long-distance shipping. The Greensboro is a clingstone variety.

The Waddell variety, illustrated in Fig. 1 , is from 8 to 10 days
later than the Greensboro, but the fruit is of more desirable flavor
and stands shipment better than that of the latter. The trees
are hardy and productive. The fruit is white fleshed, of mediimi
size, and oblong conic in shape. It is necessary, in order to
obtain good size in the fruit, to thin a crop severely. The Wad-
dell is a semiclingstone variety. It is not extensively planted.

The Carman variety, illustrated in Fig. 2, ripens a few days
after the Waddell. It is regarded as being the first important
early shipping variety, but the fruit is not of high enough flavor
for canning. The trees are hardy and bear well. The fruit
is white fleshed, large, roimdish oval in shape, and of fair flavor
for shipping piuposes. The Carman is a semiclingstone peach.

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The St. Jolin is the earliest yellow-fleshed market peach
and is very acceptable for family use. A peach of this variety
is shown in Fig. 3. The trees are fairly hardy and bear well
in some localities. The fruit is of medium size, roimd, and of
high flavor, but is rather soft for long-distance shipment. The
St. John is a freestone peach.

The Mountain Rose variety, illustrated in Fig. 4, is mediiun
early, the fruit ripening from about 7 to 9 days after that of
the Carman. The trees are fairly hardy and in favorable sea-
sons bear satisfactorily. The fruit is white fleshed, of mediiun
size, nearly round, of high flavor, and has fair shipping qualities.
The variety is an old one and is rather extensively grown.
The Moimtain Rose is a freestone variety.

The Hi ley, or Early Belle, variety has displaced the
Mountain Rose peach in some localities, as the trees are hardier
and the fruit is of better shipping quality; both varieties ripen
at about the same time. The fruit of the Hiley is white fleshed,
large, oblong conic, and of high quality and flavor. The
Hiley is a freestone variety.

4. Mid-Sea«on Varieties. — The following varieties ripen
in mid-season; they are described in about the order of their

The Clianipion variety ripens from about 5 to 8 days after
the Moimtain Rose and the Hiley. It is an especially desirable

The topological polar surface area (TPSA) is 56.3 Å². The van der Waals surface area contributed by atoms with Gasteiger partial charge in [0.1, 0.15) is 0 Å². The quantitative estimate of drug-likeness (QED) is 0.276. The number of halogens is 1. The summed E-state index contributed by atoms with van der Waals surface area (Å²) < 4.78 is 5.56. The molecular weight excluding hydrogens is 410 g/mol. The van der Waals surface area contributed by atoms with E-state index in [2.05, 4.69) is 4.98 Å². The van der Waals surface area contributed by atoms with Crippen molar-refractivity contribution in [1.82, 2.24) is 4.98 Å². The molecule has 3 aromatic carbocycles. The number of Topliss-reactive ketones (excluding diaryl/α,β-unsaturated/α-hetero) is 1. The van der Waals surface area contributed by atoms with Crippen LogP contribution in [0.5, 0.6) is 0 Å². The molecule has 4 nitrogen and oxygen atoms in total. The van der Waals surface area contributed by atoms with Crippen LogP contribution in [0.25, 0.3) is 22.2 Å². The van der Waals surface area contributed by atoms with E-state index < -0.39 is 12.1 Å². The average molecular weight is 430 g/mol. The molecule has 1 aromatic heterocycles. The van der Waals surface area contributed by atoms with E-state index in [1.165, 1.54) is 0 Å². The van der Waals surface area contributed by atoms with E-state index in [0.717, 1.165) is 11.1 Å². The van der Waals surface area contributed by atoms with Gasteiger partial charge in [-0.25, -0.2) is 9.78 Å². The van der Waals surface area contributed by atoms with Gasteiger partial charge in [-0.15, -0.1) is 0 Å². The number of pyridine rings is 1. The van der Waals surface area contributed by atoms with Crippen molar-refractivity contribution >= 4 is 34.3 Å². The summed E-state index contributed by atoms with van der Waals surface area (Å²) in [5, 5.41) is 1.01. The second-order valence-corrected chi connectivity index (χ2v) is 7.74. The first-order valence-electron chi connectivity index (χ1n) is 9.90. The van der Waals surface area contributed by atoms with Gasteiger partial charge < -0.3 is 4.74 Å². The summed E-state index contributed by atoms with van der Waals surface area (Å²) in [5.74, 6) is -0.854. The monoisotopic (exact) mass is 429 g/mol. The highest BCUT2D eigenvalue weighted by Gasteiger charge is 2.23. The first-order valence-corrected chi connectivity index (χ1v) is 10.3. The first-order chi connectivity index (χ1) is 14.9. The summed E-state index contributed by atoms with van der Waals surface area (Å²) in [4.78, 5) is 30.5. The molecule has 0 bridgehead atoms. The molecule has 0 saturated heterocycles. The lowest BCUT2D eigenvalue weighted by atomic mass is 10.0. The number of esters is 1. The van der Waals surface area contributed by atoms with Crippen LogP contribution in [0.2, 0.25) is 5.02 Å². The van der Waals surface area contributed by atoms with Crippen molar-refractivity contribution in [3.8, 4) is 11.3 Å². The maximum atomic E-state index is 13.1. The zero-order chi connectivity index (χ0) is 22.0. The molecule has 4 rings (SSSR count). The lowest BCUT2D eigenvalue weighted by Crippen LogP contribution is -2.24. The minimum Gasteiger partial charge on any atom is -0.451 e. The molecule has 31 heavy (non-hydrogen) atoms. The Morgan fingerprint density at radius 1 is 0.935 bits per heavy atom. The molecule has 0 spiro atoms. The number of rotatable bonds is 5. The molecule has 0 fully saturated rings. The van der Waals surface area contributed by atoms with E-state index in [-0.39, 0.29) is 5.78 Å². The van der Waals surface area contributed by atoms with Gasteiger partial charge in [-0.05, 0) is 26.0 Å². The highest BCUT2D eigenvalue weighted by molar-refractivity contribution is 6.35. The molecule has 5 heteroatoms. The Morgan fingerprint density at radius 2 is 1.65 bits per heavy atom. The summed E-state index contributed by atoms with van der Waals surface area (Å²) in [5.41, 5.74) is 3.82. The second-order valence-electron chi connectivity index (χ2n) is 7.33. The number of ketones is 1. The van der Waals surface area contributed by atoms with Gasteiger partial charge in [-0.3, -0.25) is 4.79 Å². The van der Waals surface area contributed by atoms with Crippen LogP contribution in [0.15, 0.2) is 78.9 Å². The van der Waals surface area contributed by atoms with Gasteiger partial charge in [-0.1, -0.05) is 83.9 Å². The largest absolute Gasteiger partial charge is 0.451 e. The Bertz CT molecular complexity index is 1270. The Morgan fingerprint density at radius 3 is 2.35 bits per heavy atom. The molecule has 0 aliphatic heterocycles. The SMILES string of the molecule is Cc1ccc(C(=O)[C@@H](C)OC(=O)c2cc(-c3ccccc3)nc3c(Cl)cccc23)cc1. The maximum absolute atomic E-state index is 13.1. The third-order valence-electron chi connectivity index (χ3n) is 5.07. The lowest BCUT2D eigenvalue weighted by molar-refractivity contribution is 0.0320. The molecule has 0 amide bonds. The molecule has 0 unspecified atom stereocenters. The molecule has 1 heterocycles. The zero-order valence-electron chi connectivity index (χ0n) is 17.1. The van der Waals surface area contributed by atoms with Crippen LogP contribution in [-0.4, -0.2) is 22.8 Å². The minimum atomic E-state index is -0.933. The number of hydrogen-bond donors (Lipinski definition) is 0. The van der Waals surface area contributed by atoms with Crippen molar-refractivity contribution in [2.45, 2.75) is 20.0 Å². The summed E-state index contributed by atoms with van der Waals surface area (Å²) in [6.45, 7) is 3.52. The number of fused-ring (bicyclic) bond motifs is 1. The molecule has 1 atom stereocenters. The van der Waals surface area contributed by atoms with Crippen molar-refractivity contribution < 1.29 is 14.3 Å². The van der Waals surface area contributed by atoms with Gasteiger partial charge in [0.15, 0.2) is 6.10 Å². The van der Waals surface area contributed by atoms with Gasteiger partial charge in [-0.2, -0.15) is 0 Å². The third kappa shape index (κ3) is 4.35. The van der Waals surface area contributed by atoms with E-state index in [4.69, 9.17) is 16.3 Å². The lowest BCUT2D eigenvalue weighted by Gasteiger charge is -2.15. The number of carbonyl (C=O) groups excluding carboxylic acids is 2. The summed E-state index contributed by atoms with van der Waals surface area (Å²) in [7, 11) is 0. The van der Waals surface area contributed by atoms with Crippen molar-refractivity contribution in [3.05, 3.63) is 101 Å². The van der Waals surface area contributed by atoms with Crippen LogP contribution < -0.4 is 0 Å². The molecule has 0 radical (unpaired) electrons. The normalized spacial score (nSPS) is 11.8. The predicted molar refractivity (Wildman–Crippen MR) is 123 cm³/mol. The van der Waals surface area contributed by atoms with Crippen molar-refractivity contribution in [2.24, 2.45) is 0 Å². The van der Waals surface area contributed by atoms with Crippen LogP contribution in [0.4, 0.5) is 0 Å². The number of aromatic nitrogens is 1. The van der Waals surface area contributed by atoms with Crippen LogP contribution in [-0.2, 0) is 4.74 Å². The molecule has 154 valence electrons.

variety for home orchards. The trees are hardy and bear well.
The fruit is white fleshed, large, round, and of the highest
flavor; it is rather soft for shipping a long distance, but otherwise
is valuable for market purposes. The Champion is a freestone

The Belle, or Belle of Georgia^ variety, illustrated in Fig. 5,
ripens a few days after the Champion. It is valuable for both
commercial and home orchards. The trees are productive and
hardy. The Belle is a freestone variety and the fruit is white
fleshed, large, oblong conic, of high flavor, very firm, and of
excellent shipping qualities.

The Reeves variety, illustrated in Fig. 6, ripens at about
the same time as the Belle. It is in much demand for home

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Fig. 4 §10 24909

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Fig. 6 § 10 24009

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Fig. 8

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orchards. The trees are fairly hardy but as generally grown
are not very productive. The fruit is yellow fleshed, very
large, round, of high flavor, and has good shipping quaUties.
The Reeves is a freestone variety.

The Early Crawford variety is losing favor for commercial
orchards, except in a few localities where yellow-fleshed peaches
are extensively grown. The trees are rather tender in bud but
are productive in favorable seasons. The fruit is yellow
fleshed, of meditmi size, roimdish oval in shape, and of high
quality; it is rather too tender for shipping. The Early Craw-
ford is a freestone peach.

Online LibraryInternational Correspondence SchoolsPeach culture: plum culture; grape culture; strawberries; raspberries ... → online text (page 1 of 35)